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Wall Street Gloom Extends Through '99

September 30, 1998|Reuters

High times on Wall Street have given way to lower expectations, according to a survey released Tuesday.

The stock market will spend the rest of 1998 clawing its way back from a summertime collapse, but plans for any record-shattering parties are on ice until next year, Wall Street strategists said in a poll conducted Sept. 22-23 by Reuters. Among other findings, the more moderate pace of stock market gains are here to stay, with expectations for 1999 calling for a slower advance than this tumultuous year.

Slowing global economic growth, weakening corporate earnings and the near-collapse and emergency bailout of U.S. hedge fund Long-Term Capital Management have produced a level of anxiety on Wall Street not experienced in years.

The forecasts in September revealed the extent of the uncertainty when compared with those of June.

On average, strategists now expect the Dow Jones industrial average to end the year at 8,805, up 11%, with a median forecast of 8,600, a 13% rise.

That is sharply lower than the roughly 20% increase predicted in June and would break the market's unprecedented three-year run of 20% or better gains.

Of course, in June the Dow was traipsing along in territory north of 9,000 and the nearly 20% sell-off that slammed blue chips in August was still far off.

Some of Wall Street's most bullish analysts have stuck to their near-term guns, although even those strategists said some outside help might be needed to reach their targets.

"I'd still say I have a 50-50 chance of seeing my 10,000 target on the Dow achieved by year-end," said Robert Froehlich, chief investment strategist at Scudder Kemper Investments.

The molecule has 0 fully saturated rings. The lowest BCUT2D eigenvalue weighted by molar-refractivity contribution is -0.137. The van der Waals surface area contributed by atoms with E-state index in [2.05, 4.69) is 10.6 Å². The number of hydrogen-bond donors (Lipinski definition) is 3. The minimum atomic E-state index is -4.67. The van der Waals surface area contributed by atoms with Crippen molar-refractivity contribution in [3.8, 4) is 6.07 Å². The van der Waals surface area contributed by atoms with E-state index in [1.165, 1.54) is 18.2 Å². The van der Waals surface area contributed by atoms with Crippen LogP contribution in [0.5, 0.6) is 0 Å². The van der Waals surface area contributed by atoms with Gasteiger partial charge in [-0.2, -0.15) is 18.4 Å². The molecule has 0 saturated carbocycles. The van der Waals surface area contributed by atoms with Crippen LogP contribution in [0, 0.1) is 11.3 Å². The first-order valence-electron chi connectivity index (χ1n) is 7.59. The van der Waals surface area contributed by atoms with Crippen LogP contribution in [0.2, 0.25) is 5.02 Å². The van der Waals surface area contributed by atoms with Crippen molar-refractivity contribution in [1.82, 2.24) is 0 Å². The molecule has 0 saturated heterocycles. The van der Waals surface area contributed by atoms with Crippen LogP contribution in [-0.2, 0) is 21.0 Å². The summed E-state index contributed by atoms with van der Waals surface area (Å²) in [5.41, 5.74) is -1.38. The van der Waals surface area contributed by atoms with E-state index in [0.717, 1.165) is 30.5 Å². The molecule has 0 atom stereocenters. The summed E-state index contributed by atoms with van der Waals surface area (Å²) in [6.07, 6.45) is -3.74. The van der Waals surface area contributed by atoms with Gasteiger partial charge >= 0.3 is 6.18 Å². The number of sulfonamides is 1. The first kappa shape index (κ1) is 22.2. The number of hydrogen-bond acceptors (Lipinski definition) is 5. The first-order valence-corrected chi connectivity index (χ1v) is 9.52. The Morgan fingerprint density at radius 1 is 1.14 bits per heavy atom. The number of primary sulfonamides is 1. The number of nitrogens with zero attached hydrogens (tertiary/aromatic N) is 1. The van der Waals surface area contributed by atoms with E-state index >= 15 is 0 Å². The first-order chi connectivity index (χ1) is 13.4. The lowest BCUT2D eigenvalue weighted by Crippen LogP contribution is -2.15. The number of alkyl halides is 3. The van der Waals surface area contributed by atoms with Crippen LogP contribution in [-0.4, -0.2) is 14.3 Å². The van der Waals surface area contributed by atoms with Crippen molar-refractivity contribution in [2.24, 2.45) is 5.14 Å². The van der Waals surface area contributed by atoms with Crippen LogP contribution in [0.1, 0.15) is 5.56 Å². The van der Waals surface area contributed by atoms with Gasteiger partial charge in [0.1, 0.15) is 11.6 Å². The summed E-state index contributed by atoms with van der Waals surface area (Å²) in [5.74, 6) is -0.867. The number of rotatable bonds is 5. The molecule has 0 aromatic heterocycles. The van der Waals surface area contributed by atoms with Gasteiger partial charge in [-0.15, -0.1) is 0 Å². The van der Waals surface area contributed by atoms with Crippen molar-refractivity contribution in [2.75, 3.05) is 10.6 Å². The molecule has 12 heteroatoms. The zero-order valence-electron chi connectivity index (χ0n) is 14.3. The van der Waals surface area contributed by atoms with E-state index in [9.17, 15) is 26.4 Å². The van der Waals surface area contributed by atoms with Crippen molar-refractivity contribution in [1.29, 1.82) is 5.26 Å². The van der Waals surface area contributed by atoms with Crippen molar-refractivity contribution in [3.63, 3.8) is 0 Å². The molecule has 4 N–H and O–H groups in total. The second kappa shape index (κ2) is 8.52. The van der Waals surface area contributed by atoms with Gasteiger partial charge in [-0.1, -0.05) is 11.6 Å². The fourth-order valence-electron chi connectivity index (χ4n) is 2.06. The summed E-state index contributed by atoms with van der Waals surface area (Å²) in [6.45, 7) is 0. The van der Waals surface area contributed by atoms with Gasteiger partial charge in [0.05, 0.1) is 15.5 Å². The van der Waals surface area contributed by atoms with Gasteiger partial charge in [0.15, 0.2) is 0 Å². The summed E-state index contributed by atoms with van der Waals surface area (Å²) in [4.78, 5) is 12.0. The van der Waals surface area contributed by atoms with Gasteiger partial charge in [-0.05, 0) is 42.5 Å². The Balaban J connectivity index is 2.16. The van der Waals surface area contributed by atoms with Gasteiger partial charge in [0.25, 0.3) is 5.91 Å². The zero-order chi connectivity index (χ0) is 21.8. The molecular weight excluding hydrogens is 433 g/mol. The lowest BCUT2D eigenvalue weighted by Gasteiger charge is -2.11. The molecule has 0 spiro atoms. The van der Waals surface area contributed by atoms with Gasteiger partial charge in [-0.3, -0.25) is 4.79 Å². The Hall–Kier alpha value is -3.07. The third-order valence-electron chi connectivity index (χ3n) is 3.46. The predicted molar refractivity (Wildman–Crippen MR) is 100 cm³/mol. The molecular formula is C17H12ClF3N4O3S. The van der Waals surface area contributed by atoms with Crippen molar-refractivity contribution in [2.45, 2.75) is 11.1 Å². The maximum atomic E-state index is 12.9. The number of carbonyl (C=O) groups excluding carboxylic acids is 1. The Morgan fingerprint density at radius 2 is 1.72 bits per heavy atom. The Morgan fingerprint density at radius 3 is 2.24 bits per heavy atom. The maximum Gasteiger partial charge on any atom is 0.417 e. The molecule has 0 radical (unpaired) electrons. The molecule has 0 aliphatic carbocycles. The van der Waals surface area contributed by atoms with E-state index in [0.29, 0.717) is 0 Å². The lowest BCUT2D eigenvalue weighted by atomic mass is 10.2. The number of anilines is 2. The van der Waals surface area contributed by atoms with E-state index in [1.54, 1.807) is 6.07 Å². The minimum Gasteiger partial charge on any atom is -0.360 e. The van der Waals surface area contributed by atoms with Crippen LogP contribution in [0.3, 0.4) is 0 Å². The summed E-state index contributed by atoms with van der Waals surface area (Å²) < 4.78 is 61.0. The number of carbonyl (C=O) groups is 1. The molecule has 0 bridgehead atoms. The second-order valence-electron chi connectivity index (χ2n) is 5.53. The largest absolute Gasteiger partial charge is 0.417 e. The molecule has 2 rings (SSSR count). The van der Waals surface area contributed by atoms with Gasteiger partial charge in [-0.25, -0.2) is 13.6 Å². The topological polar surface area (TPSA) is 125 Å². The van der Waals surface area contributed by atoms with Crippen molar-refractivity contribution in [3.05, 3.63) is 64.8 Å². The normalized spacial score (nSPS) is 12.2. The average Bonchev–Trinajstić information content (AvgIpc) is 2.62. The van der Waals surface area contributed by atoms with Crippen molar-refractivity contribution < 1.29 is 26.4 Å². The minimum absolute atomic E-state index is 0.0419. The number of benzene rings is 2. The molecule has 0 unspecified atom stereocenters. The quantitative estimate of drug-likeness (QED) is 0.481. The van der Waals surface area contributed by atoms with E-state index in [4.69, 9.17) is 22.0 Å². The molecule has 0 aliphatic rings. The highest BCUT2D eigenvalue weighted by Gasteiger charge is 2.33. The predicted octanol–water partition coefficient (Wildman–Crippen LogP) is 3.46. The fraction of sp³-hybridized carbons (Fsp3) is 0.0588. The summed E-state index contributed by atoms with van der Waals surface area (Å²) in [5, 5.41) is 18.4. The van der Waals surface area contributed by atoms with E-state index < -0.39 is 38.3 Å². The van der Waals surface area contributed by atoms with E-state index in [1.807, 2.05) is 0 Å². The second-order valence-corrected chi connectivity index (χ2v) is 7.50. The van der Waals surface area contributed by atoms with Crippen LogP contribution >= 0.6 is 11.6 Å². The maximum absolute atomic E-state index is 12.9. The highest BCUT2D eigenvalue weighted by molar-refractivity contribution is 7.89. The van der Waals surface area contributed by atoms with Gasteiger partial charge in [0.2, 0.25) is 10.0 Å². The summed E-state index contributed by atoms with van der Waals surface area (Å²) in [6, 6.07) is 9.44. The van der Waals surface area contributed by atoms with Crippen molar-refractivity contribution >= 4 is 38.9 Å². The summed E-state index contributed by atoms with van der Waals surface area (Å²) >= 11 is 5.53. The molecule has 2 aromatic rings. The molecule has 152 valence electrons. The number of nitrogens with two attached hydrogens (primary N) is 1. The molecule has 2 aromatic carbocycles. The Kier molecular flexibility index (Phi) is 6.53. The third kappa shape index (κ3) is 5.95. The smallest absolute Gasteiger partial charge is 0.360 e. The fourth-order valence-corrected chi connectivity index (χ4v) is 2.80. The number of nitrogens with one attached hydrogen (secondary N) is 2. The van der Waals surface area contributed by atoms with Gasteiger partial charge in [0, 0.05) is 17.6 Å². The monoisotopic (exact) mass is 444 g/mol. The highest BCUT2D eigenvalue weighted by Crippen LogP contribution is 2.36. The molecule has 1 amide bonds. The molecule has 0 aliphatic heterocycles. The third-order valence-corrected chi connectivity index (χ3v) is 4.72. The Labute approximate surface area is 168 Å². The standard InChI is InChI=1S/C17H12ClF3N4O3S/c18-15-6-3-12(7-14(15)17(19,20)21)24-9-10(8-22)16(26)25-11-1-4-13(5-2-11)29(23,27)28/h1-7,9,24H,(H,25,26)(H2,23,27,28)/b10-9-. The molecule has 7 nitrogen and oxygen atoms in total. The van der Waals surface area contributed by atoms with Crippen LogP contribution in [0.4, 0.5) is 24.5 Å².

Froehlich, who set his 10,000 target at the end of 1997, said for Dow 10,000 to happen now, "interest rate cuts have to get going around the globe, and I'm also looking for a lot of corporate stock buybacks to start happening."

Not all believe a recovery will occur this year or even next. Warburg Dillon Read strategist Gail Dudack put the Dow's outlook at 7,500 for 1998 and 8,000 for 1999, meaning no gains for blue chips during the next 15 months.

Further evidence of the sharp sentiment swing: Strategists such as Goldman Sachs' Abby Joseph Cohen, who in June had one of Wall Street's more conservative outlooks, now possesses one of the most optimistic just by holding steady.

Cohen has stuck to her 9,300 target on the Dow throughout the market tumult, just as she resisted changing her target when the Dow closed as high as 9337.97 on July 17. Since June, enough of her peers have pulled back that she now sits among the most bullish half of the group.

For 1999, expectations on average are for a rally near or slightly into double-digit percentage terrain on the Dow and the Standard & Poor's 500. The technology-laden Nasdaq composite is seen outperforming with a 17% rally in 1998 and about 15% in 1999.

However this year turns out, most strategists will be able to look back and find one point at which their prediction proved dead-on accurate--and dead wrong.

"I'm not as smart as I looked in July, and I'm not as dumb as some people think I am today," Froehlich said.

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